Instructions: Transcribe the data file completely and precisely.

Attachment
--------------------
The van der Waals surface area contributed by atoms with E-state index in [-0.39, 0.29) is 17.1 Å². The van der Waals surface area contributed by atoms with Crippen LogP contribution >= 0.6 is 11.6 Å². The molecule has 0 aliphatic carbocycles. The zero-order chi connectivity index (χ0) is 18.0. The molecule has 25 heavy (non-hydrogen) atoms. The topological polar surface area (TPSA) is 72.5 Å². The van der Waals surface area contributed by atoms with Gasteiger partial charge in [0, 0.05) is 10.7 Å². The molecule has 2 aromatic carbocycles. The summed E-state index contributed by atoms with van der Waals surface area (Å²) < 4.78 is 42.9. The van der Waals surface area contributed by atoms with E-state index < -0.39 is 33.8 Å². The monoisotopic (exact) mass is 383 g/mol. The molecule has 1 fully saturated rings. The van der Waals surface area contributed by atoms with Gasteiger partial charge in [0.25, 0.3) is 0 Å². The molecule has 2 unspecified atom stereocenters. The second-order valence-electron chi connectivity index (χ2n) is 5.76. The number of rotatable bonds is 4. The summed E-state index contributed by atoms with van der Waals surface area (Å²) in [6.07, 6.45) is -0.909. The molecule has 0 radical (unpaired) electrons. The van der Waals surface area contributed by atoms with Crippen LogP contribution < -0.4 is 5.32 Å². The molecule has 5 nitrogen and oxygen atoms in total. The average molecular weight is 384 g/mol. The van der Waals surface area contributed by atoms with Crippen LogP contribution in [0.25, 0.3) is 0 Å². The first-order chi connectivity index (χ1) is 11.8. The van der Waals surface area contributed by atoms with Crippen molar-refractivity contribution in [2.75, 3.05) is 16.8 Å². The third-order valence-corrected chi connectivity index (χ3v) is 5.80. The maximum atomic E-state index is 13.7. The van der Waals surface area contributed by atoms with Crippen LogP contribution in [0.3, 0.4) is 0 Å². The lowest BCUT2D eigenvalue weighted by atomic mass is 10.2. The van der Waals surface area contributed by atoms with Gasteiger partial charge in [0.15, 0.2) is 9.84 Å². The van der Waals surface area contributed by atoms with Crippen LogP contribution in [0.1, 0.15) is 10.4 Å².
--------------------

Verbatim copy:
The van der Waals surface area contributed by atoms with E-state index in [-0.39, 0.29) is 17.1 Å². The van der Waals surface area contributed by atoms with Crippen LogP contribution >= 0.6 is 11.6 Å². The molecule has 0 aliphatic carbocycles. The zero-order chi connectivity index (χ0) is 18.0. The molecule has 25 heavy (non-hydrogen) atoms. The topological polar surface area (TPSA) is 72.5 Å². The van der Waals surface area contributed by atoms with Gasteiger partial charge in [0, 0.05) is 10.7 Å². The molecule has 2 aromatic carbocycles. The summed E-state index contributed by atoms with van der Waals surface area (Å²) < 4.78 is 42.9. The van der Waals surface area contributed by atoms with E-state index < -0.39 is 33.8 Å². The monoisotopic (exact) mass is 383 g/mol. The molecule has 1 fully saturated rings. The van der Waals surface area contributed by atoms with Gasteiger partial charge in [0.25, 0.3) is 0 Å². The molecule has 2 unspecified atom stereocenters. The second-order valence-electron chi connectivity index (χ2n) is 5.76. The number of rotatable bonds is 4. The summed E-state index contributed by atoms with van der Waals surface area (Å²) in [6.07, 6.45) is -0.909. The molecule has 0 radical (unpaired) electrons. The van der Waals surface area contributed by atoms with Crippen LogP contribution < -0.4 is 5.32 Å². The molecule has 5 nitrogen and oxygen atoms in total. The average molecular weight is 384 g/mol. The van der Waals surface area contributed by atoms with Crippen LogP contribution in [0.25, 0.3) is 0 Å². The first-order chi connectivity index (χ1) is 11.8. The van der Waals surface area contributed by atoms with Crippen molar-refractivity contribution in [2.75, 3.05) is 16.8 Å². The third-order valence-corrected chi connectivity index (χ3v) is 5.80. The maximum atomic E-state index is 13.7. The van der Waals surface area contributed by atoms with Crippen LogP contribution in [0.3, 0.4) is 0 Å². The lowest BCUT2D eigenvalue weighted by atomic mass is 10.2. The van der Waals surface area contributed by atoms with Gasteiger partial charge in [0.15, 0.2) is 9.84 Å². The van der Waals surface area contributed by atoms with Crippen LogP contribution in [0.1, 0.15) is 10.4 Å².